From the Missouri Conservationist Magazine
April 2008 Issue

Community Conservation

Taking Action: Little Creek Nature Area Restoration

Groups Featured: Ferguson-Florissant School District, Department of Conservation, U.S. Environmental Protection Agency, East-West Gateway Council of Governments, City of Florissant, Great Rivers Greenway District, Metropolitan Sewer District, Missouri Conservation Heritage Foundation, Open Space Council, Saint Louis Christian College, Soil & Water Conservation District, St. Louis County Special School District.

Group Mission: Preserve and restore Little Creek Nature Area.

Project location: 2295 Dunn Road, Florissant, MO 63033

Jack Bowles and Jaime Meier are on a mission to connect youngsters in the Ferguson-Florissant school district with nature. Bowles teaches students in his science class about native plants and wildlife at the district’s 96-acre Little Creek Nature Area, and for the past six years he and art teacher Meier have worked to preserve Little Creek’s natural features. They’ve established partnerships among the Ferguson-Florissant school district, the Department of Conservation and several local conservation organizations to restore Little Creek’s forests and remove honeysuckle and other invasive species from the area. This year they will conduct a watershed project with the Environmental Protection Agency to address erosion problems in Little Creek. The teachers look to make the Little Creek restoration a community-wide effort. Local residents and companies can call (314) 831-7386 for information about visiting, volunteering and sponsoring programs at Little Creek.

Rock Shelter

Don’t disturb or destroy rocks on glades.

Missourians who move large rocks in glades have the same impact on wildlife that home-destroying tornadoes have on people. Herping, or nature viewing for amphibians and reptiles, is growing in popularity, but far too often includes activities that cause the deaths of the animals or leaves them without suitable habitat.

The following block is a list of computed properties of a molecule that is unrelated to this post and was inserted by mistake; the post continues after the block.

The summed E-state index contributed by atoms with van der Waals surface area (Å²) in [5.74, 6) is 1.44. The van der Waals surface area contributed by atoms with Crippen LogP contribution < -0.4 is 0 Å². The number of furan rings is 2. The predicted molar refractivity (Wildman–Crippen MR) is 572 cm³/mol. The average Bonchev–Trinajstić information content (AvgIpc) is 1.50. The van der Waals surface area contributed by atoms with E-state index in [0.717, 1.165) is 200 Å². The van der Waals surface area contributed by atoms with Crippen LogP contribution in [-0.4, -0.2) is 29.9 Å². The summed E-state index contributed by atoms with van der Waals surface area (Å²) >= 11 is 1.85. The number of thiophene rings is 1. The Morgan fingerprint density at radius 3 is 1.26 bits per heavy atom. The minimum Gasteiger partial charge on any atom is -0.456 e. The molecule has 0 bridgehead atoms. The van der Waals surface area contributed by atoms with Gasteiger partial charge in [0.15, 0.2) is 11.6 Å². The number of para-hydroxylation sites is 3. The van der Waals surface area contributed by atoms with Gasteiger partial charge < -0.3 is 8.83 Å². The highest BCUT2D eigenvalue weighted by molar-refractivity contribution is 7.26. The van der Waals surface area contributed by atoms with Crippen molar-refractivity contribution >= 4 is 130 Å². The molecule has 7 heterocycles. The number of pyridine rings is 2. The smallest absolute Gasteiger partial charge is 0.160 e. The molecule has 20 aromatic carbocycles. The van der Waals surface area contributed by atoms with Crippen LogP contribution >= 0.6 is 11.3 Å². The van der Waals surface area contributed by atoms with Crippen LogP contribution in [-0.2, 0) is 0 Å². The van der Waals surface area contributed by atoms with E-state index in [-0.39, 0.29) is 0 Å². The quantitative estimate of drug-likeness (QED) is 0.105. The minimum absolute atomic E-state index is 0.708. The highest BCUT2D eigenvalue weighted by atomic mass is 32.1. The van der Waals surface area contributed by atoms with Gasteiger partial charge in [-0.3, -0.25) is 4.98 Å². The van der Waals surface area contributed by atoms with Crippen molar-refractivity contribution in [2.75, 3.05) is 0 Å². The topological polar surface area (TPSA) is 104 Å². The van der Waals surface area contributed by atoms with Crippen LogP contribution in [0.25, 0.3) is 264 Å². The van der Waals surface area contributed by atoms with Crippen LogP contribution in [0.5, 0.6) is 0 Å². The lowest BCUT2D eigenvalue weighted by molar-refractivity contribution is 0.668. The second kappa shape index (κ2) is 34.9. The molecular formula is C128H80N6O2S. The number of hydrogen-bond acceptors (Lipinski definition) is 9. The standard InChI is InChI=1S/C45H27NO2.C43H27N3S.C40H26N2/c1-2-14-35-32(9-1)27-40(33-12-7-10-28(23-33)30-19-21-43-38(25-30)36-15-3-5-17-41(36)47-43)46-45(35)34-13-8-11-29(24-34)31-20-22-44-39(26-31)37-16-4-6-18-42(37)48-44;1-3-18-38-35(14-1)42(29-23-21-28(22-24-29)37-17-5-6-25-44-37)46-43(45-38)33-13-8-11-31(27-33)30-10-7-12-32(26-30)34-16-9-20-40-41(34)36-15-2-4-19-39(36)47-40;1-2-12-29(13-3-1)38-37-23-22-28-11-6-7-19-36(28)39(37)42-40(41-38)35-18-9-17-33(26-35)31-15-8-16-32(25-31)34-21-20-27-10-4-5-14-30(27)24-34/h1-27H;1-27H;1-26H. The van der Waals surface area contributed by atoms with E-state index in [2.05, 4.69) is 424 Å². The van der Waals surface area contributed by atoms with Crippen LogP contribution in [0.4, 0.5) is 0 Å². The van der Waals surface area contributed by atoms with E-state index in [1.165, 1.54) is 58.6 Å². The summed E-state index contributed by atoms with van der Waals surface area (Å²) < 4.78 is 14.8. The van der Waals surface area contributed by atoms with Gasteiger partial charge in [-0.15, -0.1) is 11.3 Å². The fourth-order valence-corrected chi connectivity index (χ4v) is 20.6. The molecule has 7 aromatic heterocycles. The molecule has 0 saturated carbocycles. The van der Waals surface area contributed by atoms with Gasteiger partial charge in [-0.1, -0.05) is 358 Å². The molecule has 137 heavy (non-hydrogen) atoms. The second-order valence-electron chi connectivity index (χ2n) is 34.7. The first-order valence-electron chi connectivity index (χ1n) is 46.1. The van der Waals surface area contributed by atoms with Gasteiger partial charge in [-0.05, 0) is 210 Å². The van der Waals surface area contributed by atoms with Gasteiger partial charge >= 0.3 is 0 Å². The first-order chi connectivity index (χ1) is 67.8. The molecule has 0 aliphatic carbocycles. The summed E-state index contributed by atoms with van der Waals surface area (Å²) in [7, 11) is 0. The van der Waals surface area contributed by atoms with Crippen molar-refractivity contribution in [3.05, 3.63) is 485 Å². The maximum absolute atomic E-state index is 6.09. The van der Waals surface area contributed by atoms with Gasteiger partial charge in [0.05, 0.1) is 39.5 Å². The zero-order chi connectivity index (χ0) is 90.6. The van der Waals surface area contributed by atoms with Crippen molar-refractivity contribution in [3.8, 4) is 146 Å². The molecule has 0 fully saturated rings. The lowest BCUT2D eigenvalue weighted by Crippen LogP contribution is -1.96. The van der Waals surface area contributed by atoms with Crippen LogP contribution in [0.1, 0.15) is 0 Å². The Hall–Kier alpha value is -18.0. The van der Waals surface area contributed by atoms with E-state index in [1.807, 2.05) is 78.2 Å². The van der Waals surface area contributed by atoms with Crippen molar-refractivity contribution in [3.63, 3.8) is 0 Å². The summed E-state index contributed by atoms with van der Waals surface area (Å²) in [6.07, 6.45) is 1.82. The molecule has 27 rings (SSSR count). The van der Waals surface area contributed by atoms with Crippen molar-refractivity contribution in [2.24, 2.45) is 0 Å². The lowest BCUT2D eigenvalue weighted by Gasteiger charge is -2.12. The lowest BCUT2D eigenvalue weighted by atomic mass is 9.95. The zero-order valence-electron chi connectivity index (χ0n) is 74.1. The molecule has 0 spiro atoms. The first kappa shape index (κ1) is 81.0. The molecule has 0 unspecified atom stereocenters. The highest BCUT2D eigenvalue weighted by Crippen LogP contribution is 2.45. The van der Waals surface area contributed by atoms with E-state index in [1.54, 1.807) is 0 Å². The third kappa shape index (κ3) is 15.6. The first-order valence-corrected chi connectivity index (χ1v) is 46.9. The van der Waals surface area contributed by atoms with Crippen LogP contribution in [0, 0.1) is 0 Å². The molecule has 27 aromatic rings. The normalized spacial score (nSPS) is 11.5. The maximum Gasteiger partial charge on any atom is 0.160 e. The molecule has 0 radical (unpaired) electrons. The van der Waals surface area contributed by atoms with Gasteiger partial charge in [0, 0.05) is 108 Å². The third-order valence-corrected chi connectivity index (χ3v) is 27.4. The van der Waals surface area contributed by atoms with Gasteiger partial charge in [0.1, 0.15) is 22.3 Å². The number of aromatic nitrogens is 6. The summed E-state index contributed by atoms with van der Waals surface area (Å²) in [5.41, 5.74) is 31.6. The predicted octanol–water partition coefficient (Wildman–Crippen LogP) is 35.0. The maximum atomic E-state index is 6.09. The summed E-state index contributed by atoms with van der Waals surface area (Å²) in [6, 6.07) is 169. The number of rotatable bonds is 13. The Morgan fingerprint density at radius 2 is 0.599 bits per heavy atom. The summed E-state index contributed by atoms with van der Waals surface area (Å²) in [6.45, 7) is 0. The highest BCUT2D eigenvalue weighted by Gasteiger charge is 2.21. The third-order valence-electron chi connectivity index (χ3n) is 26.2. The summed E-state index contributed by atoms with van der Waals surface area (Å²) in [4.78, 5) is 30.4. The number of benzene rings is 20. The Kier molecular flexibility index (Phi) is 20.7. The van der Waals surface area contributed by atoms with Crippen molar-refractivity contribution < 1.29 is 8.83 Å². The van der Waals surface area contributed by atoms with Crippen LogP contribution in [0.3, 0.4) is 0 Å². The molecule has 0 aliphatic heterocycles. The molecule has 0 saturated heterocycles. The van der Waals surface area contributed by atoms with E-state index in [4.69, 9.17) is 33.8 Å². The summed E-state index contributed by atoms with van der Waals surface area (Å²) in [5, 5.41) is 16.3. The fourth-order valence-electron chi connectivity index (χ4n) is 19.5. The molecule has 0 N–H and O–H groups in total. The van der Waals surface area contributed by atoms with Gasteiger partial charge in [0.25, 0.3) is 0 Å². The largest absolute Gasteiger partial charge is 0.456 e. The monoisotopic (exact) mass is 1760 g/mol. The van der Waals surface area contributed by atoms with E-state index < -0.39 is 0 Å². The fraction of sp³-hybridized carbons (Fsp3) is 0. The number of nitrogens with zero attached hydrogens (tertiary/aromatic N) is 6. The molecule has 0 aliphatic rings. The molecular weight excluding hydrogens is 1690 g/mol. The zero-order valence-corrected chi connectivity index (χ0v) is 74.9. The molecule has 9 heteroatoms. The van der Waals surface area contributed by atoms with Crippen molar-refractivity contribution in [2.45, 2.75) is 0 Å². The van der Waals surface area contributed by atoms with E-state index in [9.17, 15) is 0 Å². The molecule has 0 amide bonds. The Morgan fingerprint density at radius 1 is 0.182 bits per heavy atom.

The cool, moist conditions, or microhabitats, that result from rocks sitting on the ground, undisturbed for long periods of time, provide shelter and breeding places for many amphibians and reptiles. Nature viewers who displace or destroy large rocks to see the animals beneath make the habitat unusable for many species. Even the good intentions of nature viewers who attempt to return rocks to their original locations can cause problems. Animals sometimes are crushed when heavy rocks are dropped on them, and often lizard eggs are exposed to predators due to slight changes in the positions of the rocks.

When viewing reptiles and amphibians, as with other wildlife, it’s best to leave behind only footsteps. Do not chase, touch or feed animals or disturb or destroy their habitat.

A Conservation Nature Center is a great place to get close-up views of amphibians and reptiles. Throughout the year CNCs have animals on display and educational programs about wildlife.

Also in this issue

Close Memorial Park

This Springfield arboretum’s attractions are education and serenity.

A Helping Hand on Public Land

The Conservation Department teams with farmers to improve wildlife habitat on conservation areas.

Decoying Spring Turkeys

Lure turkeys into the fields, exactly where you want them.

 

This Issue's Staff:

Editor in Chief - Ara Clark
Managing Editor - Nichole LeClair
Art Director - Cliff White
Writer/editor - Tom Cwynar
Staff Writer - Bonnie Chasteen
Staff Writer - Jim Low
Staff Writer - Arleasha Mays
Photographer - Noppadol Paothong
Photographer - David Stonner
Designer - Stephanie Ruby
Artist - Dave Besenger
Artist - Mark Raithel
Circulation - Laura Scheuler